The Great White Father Myth - A Hypocritical Belief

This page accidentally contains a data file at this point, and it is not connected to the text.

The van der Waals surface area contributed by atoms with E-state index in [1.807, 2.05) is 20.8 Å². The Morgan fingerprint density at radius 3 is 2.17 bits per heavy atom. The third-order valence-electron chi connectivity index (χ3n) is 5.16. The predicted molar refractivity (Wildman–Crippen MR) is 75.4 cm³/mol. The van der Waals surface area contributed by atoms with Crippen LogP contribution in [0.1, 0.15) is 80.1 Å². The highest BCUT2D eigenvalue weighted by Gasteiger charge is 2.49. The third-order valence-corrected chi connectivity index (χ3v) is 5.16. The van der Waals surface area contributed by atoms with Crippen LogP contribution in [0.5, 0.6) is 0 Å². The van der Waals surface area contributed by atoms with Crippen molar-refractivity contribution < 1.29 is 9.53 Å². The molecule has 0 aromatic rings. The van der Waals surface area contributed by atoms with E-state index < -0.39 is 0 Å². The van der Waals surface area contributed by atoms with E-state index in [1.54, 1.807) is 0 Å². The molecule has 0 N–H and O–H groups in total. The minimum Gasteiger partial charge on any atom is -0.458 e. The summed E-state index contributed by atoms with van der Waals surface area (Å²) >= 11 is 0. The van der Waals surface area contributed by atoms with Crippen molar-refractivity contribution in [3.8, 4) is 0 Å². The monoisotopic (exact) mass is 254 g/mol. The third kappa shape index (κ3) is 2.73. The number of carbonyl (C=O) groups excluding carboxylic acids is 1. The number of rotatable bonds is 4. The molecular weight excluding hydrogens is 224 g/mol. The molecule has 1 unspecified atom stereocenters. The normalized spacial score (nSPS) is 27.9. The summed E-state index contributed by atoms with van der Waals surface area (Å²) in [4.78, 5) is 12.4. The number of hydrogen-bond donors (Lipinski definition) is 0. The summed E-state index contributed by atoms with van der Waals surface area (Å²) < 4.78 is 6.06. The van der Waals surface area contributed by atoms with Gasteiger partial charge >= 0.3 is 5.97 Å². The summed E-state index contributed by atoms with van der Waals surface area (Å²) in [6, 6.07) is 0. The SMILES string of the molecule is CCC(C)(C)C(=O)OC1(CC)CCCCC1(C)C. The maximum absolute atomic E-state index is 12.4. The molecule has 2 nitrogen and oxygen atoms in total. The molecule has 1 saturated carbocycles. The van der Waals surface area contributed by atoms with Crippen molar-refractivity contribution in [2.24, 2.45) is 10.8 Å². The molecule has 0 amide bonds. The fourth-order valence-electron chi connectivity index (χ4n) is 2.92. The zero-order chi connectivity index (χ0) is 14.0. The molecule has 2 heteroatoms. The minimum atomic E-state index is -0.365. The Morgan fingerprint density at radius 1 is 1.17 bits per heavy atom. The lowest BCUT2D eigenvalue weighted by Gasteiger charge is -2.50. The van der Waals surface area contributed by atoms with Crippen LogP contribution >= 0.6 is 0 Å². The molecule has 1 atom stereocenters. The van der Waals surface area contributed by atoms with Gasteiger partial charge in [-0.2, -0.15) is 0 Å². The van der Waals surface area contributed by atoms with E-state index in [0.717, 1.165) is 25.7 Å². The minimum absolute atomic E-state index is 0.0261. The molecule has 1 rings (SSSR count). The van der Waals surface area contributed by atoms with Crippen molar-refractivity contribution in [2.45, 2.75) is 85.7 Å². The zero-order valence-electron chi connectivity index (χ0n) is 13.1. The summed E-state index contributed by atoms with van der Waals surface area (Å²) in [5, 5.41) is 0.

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The Great White Father Myth - A Hypocritical Belief In the informative article "The Great White Father Myth," the author Stan Steiner discusses the stereotypical view that the white man has created of himself as the hero, conqueror, and savior. He labels this view as "The Great White Father Myth," and begins by talking about the silent role the Indians have taken in the face of their Great White Father. Steiner supports his view of the white man's superiority as being nothing more than a myth, by discussing the crimes the white man committed against the Indians were silenced. The Indian Wars and the White man's desire to civilize the Indians were illustrations of the myth that whites were superior. Although the article contains a one-sided view of the events between the Europeans and the Indians, the fact that the white man is hypocritical in the view of himself as the Great White Father comes through very accurately and strongly. This idea is shown very evidently even though Steiner never comes out and defines what the Great White Father Myth is. He shows what he means through examples. Basically, through illustrations he shows that he feels the myth is that whites are superior beings of the human race. This created identity makes their values, religion, and culture the ideal goal for other races to follow. Since the white race is the "father" it is his duty to punish and change anyone who is different. In "An Indian Story of the Sierra Madre," the typical white hero and savior image of the Great White Father Myth that Steiner describes comes through. Captain Ben, who is the white cowboy hero, knows everything. In the beginning, he knows that the Indians are near just by looking at some birds over head. In his mind, Ben knows without even seeing them that they want to kill him and his men. As a result of this conclusion, smart Ben devises a scheme to kill the Indians and saves the day. After the massacre, he finds money with the Indians and knows automatically that they stole it. Captain Ben, being the savior and all around good guy, recovers the money and intends to find its owner and return it. The story continues in this same stereotypical fashion (DeQuille 242). This is how the white man pictures himself in comparison to the Indian: white = good and red skin = bad.

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